Technoeconomic analysis of fast pyrolysis is a method of forecasting the potential returns to an investment in a fast-pyrolysis production facility. It has been used extensively for studying feasibility of biofuel production. The National Renewable Energy Laboratory and the Pacific Northwest National Laboratory have conducted a series of technoeconomic analyses on a range of advanced biofuels and production methods [6, 8, 14]. This research produced detailed projections of the total cost of large capital investments, although there is some variability in the results [15]. The result of technoeconomic analysis is a cost break-even selling fuel price at which the future sales of transportation liquids and byproducts are equal to the present value of capital and operating expenditures, that is, a minimum fuel selling price. Research has shown that pyrolysis derived biofuels could be produced competitively, with estimated fuel selling prices ranging from $2.00 to $2.71 per gallon ($0.53 to $0.72 per liter) [8, 9, 16]. These studies suggest that commercial production of biofuel via fast pyrolysis is a competitive method of increasing domestic supply of transportation fuels.

According to research by Brown and Brown (2013), 215 million gallons per year (814 million liters per year) of cellulosic biofuel facilities are expected to be produced in the US by 2014 [15]. KiOR, ClearFuels, and Sundrop Fuels are three of the nine companies with commercial-scale projects expected to begin production by 2014 [15]. Meier et al. (2013) summarized current research, interest, and production of biofuels from pyrolysis in the six member countries of the IEA Bioenergy Task 34 [17]. They highlight Envergent and KiOR as commercial interests in the United States.

Although this study focuses on the economics of biofuel production, there are environmental effects as well [1822]. The impact of biofuel expansion on greenhouse gas emissions is debated. Snowden-Swan and Male found that GHG reduction estimates from the petroleum baseline range from 62 to 68% [23]. However, if dedicated energy crops are used as feedstock, increased demand for land might cause an overall increase in greenhouse gas emissions [24]. It is generally agreed that the corn stover to biofuels pathway has no land use change impacts. There are other societal and economic effects from constructing and managing large production facilities and from harvesting, storing, processing, and transporting large amounts of biomass.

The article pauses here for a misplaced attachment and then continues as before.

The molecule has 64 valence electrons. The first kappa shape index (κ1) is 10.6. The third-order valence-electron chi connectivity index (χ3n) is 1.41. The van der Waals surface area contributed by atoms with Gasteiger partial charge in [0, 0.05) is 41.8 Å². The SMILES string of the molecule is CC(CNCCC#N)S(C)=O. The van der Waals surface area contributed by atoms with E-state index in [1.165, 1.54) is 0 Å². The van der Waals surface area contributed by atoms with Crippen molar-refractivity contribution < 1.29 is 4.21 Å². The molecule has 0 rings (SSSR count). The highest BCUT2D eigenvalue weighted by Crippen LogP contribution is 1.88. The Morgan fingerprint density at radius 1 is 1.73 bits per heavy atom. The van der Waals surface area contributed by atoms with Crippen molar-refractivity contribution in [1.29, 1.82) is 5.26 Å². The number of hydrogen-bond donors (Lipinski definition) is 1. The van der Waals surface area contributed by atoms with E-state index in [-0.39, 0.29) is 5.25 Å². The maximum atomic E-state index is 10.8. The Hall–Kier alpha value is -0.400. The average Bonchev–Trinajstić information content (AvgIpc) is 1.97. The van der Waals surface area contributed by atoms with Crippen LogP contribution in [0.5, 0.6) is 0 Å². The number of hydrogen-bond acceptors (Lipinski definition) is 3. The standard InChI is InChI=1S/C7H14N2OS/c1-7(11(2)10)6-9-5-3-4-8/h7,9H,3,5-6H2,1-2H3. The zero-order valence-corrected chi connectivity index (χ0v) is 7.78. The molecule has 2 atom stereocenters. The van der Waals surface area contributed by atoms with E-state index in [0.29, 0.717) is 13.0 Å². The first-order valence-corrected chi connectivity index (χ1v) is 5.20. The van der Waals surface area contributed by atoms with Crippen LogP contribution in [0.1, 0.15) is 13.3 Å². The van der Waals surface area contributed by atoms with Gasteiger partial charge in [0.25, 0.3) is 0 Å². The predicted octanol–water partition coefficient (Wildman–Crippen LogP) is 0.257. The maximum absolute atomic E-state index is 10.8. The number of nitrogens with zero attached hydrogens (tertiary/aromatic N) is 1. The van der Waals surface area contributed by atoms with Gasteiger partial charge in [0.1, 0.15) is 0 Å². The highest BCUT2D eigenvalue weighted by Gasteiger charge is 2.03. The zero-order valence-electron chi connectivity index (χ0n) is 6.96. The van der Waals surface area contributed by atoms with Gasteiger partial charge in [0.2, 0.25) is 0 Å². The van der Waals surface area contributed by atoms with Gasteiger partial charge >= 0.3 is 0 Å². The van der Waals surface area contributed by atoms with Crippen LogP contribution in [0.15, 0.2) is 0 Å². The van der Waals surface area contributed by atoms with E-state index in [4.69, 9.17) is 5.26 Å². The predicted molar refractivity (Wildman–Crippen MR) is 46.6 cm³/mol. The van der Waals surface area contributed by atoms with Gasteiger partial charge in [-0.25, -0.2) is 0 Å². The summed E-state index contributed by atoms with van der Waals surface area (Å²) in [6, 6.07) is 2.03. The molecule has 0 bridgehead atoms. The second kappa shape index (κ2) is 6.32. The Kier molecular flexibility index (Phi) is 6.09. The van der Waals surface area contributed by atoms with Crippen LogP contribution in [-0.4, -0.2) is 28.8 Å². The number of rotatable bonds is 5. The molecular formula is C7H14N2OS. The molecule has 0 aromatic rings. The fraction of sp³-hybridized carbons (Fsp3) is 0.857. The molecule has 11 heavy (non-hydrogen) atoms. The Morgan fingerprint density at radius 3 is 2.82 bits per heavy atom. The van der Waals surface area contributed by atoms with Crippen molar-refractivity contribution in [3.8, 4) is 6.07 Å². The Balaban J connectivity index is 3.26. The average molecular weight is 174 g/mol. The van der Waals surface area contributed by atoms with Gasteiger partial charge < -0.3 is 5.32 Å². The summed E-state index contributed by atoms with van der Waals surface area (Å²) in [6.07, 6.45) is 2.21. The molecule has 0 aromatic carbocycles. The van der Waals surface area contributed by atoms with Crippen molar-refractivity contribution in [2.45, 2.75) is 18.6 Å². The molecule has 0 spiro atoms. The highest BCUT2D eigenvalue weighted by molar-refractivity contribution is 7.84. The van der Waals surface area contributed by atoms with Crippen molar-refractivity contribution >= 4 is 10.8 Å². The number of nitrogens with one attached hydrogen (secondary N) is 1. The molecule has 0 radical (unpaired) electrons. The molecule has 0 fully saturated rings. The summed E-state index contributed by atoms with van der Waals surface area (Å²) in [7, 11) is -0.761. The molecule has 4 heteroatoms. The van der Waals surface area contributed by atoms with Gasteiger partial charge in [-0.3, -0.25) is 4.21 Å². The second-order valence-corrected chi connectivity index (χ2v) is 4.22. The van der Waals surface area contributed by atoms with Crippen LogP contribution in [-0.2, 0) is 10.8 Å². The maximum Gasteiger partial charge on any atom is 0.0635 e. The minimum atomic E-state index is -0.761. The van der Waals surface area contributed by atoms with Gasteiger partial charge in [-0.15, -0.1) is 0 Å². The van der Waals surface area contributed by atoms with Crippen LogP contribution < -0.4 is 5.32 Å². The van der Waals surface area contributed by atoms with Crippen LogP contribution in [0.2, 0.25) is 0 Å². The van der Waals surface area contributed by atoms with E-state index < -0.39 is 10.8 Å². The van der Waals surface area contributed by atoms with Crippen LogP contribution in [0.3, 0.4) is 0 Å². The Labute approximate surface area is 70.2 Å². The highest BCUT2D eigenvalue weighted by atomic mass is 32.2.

This research focuses on the effect of reverse auctions on the variance of net present value and internal rate of return. The government has many options for affecting biofuel prices, but these are not discussed here because they are covered in the previous literature [25, 26]. In a reverse auction, biofuel suppliers bid against each other for the opportunity to supply a certain volume of biofuel [27]. The result is a long-term forward contract with a competitive known price. The winning (lowest) bidder would have the biofuel price fixed for the duration of the contract, which is here assumed to be 20 years. The government would decrease long-term risk and obtain a competitive long-term price. In addition to examining the risk reduction impacts of the reverse auction, we also compare it to a capital subsidy with the same expected cost to government as a reverse auction.

2. Methodology

The method of production of biofuel used in this study is based on a technoeconomic analysis done at Iowa State University [6]. That study analyzed the production of biofuel via catalytic fast pyrolysis and hydroprocessing, a similar process to the commercial implementation by KiOR [28]. This study uses the same assumptions to validate the base case but then uses financial and economic assumptions that more closely represent reality in the marketplace. Additionally, this report adds uncertainty distributions to some parameters.